Friday, August 25, 2006

The Price of Liberty

Justin Logan, one of Cato Institute's nay-sayers, asks: "What Would You Rather Have, The War in Iraq or $1,075?" He notes, "That’s how much you’ve spent on it so far."

Well, I know his answer: He'd rather have the $1,075. That's because he's one of those paleo-libertarians who'd rather wait until he sees the whites of his enemy's eyes, that is, until it's too late.

My answer: I'd rather have a successful war in Iraq, even if it costs me a lot more than $1,075. World War II cost the average American more than $20,000 in today's dollars, not to mention the vastly greater number of casualties inflicted on American forces in that war than in Iraq.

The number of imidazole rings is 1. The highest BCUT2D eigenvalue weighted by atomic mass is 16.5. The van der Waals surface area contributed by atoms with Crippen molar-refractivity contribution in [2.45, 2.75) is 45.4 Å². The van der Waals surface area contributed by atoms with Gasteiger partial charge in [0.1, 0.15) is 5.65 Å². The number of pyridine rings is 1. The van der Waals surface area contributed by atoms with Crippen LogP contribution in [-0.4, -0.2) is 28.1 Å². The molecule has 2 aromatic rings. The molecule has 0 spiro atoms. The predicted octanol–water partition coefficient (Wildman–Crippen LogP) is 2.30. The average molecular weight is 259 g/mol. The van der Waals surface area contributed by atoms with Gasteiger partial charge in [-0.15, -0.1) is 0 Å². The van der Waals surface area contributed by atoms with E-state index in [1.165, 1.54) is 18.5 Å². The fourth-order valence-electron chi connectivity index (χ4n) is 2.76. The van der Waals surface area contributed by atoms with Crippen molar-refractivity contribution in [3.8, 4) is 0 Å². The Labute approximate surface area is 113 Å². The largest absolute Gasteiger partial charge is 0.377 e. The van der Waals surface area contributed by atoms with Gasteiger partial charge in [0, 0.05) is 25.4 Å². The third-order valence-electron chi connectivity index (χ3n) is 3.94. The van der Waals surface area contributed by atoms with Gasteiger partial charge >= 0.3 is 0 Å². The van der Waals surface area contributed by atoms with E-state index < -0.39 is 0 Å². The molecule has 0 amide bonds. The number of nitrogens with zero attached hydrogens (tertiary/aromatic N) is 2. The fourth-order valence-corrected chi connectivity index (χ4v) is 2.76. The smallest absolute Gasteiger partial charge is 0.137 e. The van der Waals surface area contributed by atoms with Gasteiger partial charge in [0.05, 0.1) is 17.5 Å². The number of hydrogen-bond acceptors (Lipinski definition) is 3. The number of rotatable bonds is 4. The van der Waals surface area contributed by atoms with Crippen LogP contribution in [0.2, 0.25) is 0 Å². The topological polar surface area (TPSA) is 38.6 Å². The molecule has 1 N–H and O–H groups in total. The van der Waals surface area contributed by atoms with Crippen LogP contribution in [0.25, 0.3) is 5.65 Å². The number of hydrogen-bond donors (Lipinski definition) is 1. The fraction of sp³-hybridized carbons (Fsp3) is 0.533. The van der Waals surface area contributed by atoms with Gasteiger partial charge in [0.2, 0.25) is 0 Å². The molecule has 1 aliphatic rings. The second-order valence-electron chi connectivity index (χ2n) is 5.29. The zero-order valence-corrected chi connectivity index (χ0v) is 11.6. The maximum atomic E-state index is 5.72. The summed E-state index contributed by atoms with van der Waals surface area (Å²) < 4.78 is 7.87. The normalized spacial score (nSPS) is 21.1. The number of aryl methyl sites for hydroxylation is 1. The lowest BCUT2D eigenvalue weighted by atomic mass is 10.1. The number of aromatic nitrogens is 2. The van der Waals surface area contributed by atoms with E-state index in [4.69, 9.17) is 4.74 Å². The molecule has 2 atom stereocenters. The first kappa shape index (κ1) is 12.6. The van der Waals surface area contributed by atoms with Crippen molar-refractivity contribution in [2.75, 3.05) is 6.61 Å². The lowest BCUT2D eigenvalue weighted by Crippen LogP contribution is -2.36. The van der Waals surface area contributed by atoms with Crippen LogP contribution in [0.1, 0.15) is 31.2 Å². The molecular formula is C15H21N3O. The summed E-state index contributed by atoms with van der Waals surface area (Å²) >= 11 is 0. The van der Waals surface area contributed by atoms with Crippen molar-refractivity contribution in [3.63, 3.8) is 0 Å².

Regardless of what paleo-libertarians and their Leftist allies may think, the war in Iraq is a facet of a larger effort to defeat terrorism, in part by neutralizing its state sponsors. It is not an exercise to slake the blood-lust or power-lust of the Bush-Cheney-Rumsfeld axis.

It is imperative to win in Iraq, just as it is imperative to keep the airways safe, even if that means inconveniencing travelers. Terrorists win when they kill us, not when we thwart them. They certainly do not win when a flight is diverted or canceled, as whiners and scoffers (of all political stripes) would have it.

Related posts:
Not Enough Boots
Defense as the Ultimate Social Service
I Have an Idea